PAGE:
Biostatistician/Statistical Scientist in Oncology, Dept. of Oncology, University of Oxford, UK

Dept. of Oncology, University of Oxford, UK
Job Location
Department of Oncology
Old Road Campus Research Building, Roosevelt Drive
United Kingdom
Grade 7: £30,434 - £37,394 p.a.
Job Description

Applications are invited for a Biostatistician post to join a rapidly developing Bioinformatics Research Core Group, based at the Department of Oncology, University of Oxford.

The purpose of the role is:

  • to contribute to and help lead on the analysis of large-scale data sets in molecular oncology,
  • to provide Biostatistical expertise to the Department and the Core,
  • to contribute to the design of studies, the analysis of data and the development of new analytical methods.

The person appointed will be interacting directly with researchers to help identify project funding opportunities, to maintain the scientific quality and integrity of projects and ensure their timely completion. You will focus on statistical analyses of cancer data sets assessing clinical/phenotypic data, genomics and other *omics biomarkers for association with the risk of disease and its progression.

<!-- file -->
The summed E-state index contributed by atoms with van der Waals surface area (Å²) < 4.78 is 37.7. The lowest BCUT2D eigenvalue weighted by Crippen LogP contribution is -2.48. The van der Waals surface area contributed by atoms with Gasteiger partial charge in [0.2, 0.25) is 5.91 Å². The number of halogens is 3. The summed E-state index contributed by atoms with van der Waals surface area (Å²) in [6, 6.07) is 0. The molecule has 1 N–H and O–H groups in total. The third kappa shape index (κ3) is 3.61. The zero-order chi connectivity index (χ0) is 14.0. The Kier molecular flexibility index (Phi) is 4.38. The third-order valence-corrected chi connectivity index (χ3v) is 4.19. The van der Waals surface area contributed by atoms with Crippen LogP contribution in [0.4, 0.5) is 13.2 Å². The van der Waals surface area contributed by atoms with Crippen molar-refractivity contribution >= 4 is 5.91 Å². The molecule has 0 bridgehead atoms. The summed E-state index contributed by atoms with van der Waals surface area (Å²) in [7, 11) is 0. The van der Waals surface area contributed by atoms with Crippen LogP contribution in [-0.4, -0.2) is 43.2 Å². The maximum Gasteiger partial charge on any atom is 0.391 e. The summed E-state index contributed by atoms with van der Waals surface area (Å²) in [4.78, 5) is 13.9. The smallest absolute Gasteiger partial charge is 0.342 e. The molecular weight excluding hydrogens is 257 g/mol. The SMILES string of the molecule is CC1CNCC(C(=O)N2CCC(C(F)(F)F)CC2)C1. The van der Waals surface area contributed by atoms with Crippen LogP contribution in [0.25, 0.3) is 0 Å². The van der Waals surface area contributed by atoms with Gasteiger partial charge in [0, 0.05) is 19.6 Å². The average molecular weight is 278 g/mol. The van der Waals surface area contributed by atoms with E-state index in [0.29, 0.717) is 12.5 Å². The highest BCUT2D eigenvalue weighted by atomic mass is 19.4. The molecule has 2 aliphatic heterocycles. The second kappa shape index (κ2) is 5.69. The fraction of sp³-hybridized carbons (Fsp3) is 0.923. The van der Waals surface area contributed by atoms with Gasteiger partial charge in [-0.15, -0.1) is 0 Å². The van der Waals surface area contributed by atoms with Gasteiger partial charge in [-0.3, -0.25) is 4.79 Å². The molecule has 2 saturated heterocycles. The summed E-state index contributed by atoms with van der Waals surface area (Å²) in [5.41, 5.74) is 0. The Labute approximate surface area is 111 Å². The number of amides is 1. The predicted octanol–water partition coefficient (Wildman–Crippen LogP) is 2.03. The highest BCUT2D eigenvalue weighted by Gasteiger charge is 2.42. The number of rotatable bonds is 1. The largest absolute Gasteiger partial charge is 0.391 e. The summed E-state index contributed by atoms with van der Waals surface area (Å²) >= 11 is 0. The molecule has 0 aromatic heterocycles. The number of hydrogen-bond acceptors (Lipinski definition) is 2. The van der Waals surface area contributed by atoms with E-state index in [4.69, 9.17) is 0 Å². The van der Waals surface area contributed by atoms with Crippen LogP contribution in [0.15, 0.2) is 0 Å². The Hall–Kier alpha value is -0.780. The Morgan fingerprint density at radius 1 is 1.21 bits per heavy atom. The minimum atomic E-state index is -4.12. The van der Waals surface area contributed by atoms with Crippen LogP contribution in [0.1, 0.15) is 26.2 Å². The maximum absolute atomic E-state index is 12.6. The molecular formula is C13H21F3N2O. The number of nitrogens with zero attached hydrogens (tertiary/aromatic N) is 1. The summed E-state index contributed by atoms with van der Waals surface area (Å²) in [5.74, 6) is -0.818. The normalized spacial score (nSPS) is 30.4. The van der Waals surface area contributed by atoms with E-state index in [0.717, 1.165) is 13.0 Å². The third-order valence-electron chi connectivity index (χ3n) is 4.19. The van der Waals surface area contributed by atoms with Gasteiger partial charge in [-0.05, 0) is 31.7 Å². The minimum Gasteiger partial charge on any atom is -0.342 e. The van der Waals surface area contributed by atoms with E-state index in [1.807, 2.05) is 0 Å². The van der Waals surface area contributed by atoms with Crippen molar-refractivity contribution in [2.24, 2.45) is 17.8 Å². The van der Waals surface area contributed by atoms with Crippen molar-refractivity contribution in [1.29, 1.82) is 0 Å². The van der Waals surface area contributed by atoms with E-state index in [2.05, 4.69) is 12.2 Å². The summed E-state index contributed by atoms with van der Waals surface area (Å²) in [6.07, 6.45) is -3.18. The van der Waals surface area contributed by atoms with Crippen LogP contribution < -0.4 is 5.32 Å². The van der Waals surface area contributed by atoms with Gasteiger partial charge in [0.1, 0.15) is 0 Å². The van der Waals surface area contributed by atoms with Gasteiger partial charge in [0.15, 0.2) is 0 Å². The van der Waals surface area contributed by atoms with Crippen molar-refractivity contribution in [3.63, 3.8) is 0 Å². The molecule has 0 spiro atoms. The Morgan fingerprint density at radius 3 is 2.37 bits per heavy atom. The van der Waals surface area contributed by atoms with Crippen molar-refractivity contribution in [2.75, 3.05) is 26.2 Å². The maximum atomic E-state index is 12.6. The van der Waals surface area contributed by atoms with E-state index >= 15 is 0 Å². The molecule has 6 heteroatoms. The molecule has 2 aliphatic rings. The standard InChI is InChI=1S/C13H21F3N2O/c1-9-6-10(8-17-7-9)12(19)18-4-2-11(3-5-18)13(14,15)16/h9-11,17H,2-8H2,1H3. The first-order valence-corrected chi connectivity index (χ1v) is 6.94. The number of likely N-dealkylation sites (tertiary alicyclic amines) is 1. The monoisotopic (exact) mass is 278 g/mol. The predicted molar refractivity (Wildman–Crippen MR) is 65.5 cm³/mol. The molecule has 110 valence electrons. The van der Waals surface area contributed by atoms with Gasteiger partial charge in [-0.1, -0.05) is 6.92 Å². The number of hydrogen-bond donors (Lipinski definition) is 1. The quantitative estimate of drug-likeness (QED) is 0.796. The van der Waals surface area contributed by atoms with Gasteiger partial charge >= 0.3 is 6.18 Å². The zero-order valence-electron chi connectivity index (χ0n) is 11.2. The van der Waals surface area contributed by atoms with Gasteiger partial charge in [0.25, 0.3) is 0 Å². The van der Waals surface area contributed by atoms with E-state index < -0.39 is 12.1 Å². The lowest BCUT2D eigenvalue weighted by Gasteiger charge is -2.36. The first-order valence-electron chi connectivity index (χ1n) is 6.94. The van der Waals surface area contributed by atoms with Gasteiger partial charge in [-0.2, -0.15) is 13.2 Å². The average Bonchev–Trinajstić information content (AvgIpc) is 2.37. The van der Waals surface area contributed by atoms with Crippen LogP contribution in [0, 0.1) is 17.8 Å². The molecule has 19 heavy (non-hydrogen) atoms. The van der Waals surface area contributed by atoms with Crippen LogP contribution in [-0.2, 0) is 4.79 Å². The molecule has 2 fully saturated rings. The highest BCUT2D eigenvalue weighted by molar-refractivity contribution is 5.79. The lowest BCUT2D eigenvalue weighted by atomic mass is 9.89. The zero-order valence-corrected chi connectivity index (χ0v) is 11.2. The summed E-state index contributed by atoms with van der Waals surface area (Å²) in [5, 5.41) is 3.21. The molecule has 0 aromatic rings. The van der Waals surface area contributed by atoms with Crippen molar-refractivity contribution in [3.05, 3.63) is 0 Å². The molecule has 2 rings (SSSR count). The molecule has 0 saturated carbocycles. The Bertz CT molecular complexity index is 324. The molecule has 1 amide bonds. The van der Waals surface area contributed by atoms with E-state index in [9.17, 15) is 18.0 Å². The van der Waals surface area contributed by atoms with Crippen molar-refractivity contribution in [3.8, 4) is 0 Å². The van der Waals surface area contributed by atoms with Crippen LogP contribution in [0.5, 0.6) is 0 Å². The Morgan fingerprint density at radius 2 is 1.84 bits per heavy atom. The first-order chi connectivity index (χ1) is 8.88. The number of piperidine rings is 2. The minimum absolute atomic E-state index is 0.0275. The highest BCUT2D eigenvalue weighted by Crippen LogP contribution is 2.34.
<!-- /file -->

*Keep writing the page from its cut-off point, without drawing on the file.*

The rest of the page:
The successful applicant will have a PhD in Statistics or related discipline or equivalent.  Strong quantitative skills, including experience in analyzing large-scale and high dimensional data (e.g. genomics, epigenomics, metabolomics, array-based technologies) using relevant software (e.g. R) are essential. You should also possess the ability to organize and prioritize your own work, as well as have excellent communication skills, both written and oral. The post will involve interactions with collaborators from such diverse fields as Statistics, Computer Science and Medicine.

See also:

For informal enquiries, contact Dr. Anastasia Samsonova ([email protected]). Please quote reference 118951 on all correspondence.

This is a full time post and is fixed-term until 31 March 2017.

The closing date for applications is 12 noon on 16 July 2015.

A research duo finds that science and technology graduate students who turn away from academic careers do so because of changes in their own interests.

Students whose classmates are interested in science are more likely to think about a career in science, technology, engineering, and mathematics, a new study says.

CNBC reports that the genetic counseling field is expected to grow as personalized medicine becomes more common.

Gladys Kong writes at Fortune that her STEM background has helped her as a CEO.